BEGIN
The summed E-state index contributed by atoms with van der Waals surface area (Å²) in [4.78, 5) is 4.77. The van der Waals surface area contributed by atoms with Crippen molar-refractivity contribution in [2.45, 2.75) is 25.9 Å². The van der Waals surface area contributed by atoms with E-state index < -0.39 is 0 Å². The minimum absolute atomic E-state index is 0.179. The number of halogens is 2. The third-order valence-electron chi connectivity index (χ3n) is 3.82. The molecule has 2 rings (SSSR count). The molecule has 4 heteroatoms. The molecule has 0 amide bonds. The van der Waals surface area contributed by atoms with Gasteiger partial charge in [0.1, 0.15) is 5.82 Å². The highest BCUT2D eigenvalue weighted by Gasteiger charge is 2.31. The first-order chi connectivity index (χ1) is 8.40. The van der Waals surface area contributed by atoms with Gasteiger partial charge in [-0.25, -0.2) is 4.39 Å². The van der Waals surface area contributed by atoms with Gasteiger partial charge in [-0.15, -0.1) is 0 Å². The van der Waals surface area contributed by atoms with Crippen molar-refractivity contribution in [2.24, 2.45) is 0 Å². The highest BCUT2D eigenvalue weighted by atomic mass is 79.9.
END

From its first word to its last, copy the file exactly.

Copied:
The summed E-state index contributed by atoms with van der Waals surface area (Å²) in [4.78, 5) is 4.77. The van der Waals surface area contributed by atoms with Crippen molar-refractivity contribution in [2.45, 2.75) is 25.9 Å². The van der Waals surface area contributed by atoms with E-state index < -0.39 is 0 Å². The minimum absolute atomic E-state index is 0.179. The number of halogens is 2. The third-order valence-electron chi connectivity index (χ3n) is 3.82. The molecule has 2 rings (SSSR count). The molecule has 4 heteroatoms. The molecule has 0 amide bonds. The van der Waals surface area contributed by atoms with Gasteiger partial charge in [0.1, 0.15) is 5.82 Å². The highest BCUT2D eigenvalue weighted by Gasteiger charge is 2.31. The first-order chi connectivity index (χ1) is 8.40. The van der Waals surface area contributed by atoms with Gasteiger partial charge in [-0.25, -0.2) is 4.39 Å². The van der Waals surface area contributed by atoms with Gasteiger partial charge in [-0.15, -0.1) is 0 Å². The van der Waals surface area contributed by atoms with Crippen molar-refractivity contribution in [2.24, 2.45) is 0 Å². The highest BCUT2D eigenvalue weighted by atomic mass is 79.9.